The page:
I respect your point of view completely but i totally disagree. her use of a med format camera is not a limitation but a different orientation/language by which she is telling the story of the lives of the people in Guatemala. I would never argue why viewers who do not feel the power of this photograph should. Each person brings to viewing photographs an entire camerabag of history and language and background and each image and each body of work as a specific set of tools by which is was carved and each person has their own personal visual/intellectual/emotional and experiential ability to react, reflect and digest an image. Her work is documentation, but she is using the vocabulary of her training and her interest to speak about the lives she’s photographed and spent time with. In fact, I find this photograph compelling and filled with all kinds of visual metaphors. As soon as i saw the image (before i looked at both After La Violencia and her website), i immediately thought: death. she is mourning something, something do do with the landscape or someone who has left: land, family, spouse, child, etc. I immediately thought of the Civil war pics and other photographers who shoot landscape troubled by war (thinking of Mann’s work Deep South) to reflect loss. I also thought of the book i mentioned (wisconsin death trip), as soon as i saw this image. It is true i have a stupidly large amount of imagery in my head (before i became a photographer, and still now as a photographer, i ate as many photobooks from the full range of photography, as i could) and books sit there too (the writers nourishment), and that when i see a pic, i always get flooded with emotional feelings (when the pic works) and other associations. the ‘context’ of this photograph is their in is iconography, at least for me. knowing the work in the greater body of work, simply enhances the power of the image and certaintly contextualizes this picture, but even without that, i thought: damn, that’s a death-haunged, sad photograph. Visual accuity for a photogarpher is critical, though they dont need to be an articulate viewer to make powerful work. I never set out to ‘think’ about a picture, it happens naturally, like a flood: i guess that’s the person i am.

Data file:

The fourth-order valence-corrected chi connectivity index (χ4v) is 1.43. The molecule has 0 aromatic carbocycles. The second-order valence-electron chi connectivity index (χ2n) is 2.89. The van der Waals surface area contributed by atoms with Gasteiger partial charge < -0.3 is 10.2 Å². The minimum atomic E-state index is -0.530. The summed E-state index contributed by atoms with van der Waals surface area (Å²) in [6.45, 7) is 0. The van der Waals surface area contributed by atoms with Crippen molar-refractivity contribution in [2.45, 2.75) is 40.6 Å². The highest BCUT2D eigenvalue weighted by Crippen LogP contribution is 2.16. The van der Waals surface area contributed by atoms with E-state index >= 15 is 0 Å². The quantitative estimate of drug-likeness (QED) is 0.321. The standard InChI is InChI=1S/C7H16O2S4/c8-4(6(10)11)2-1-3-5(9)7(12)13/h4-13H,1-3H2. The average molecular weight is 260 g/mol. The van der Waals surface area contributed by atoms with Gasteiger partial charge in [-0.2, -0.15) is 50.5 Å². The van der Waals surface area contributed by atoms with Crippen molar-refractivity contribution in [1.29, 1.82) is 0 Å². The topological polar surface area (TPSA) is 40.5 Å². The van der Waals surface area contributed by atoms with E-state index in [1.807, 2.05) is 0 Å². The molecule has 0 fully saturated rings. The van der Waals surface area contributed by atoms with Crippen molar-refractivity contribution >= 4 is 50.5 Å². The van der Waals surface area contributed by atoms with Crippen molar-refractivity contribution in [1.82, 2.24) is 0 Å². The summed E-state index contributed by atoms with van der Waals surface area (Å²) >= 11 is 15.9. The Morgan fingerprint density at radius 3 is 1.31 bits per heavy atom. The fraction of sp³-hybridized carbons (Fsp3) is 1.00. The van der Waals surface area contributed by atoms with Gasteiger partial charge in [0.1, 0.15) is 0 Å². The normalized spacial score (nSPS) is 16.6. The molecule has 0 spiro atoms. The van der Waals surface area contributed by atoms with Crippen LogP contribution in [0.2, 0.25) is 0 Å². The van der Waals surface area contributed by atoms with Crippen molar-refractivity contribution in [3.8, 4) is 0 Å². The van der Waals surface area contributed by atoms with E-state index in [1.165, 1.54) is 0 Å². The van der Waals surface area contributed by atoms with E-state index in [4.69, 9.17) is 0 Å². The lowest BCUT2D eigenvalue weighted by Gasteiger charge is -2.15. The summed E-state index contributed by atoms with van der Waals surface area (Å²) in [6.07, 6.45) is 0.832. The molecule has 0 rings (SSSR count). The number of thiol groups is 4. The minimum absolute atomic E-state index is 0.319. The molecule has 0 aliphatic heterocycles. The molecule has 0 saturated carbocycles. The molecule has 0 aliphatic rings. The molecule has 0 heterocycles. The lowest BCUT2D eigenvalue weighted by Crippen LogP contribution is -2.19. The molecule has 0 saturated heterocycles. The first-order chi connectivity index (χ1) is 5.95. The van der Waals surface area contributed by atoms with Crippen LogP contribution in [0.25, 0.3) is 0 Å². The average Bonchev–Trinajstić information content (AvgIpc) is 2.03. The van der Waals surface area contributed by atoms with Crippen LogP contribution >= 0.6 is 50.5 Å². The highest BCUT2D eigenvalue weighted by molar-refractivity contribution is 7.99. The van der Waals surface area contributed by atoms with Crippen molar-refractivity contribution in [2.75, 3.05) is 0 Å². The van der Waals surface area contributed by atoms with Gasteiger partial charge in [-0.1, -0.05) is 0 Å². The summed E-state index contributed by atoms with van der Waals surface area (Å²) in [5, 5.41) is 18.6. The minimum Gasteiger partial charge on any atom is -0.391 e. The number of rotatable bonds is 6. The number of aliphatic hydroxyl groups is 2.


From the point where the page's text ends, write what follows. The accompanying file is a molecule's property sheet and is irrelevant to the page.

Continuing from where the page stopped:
Nor is it necessary or possible that all people react or feel the same, or have the same knowledge or background. I always think that is is the viewers responsiblity, not the artists, to do the work. the artist’s work is in the making, the observation, the telling. lots of great great journalism as gone into documenting the tragedy of S.america: think of the powerful and important work by John Hoagland before he was killed in Central America, or the monumental work by Susan Meisalas (Nicaragua) both her photography and her documentary film about her coverage and the lives of people. both of those photographers (and a host of others) have documented fiercely the wars and the carnage in c.america…and the work is continued to this day, with gang warfare and drug and death squads. but Charlotte’s work, no less powerful, is of a different nature…

    maybe it is because, generally speaking, most of the photographer here seem to be drawn to journalistic work, which requires context, information that is immediately digestable, that this work doesn’t resonate or doesnt detail so digestably. and for photographers who don’t ‘feel’ the photograph, i respect that. there is nothing to be bothered by that. However, the measure, at least for me, as both a photographer and a viewer, is this: has the photographer or the image brought to bare using the tools of their trade the story contained in the moment photographed, beit journalistic or meditative.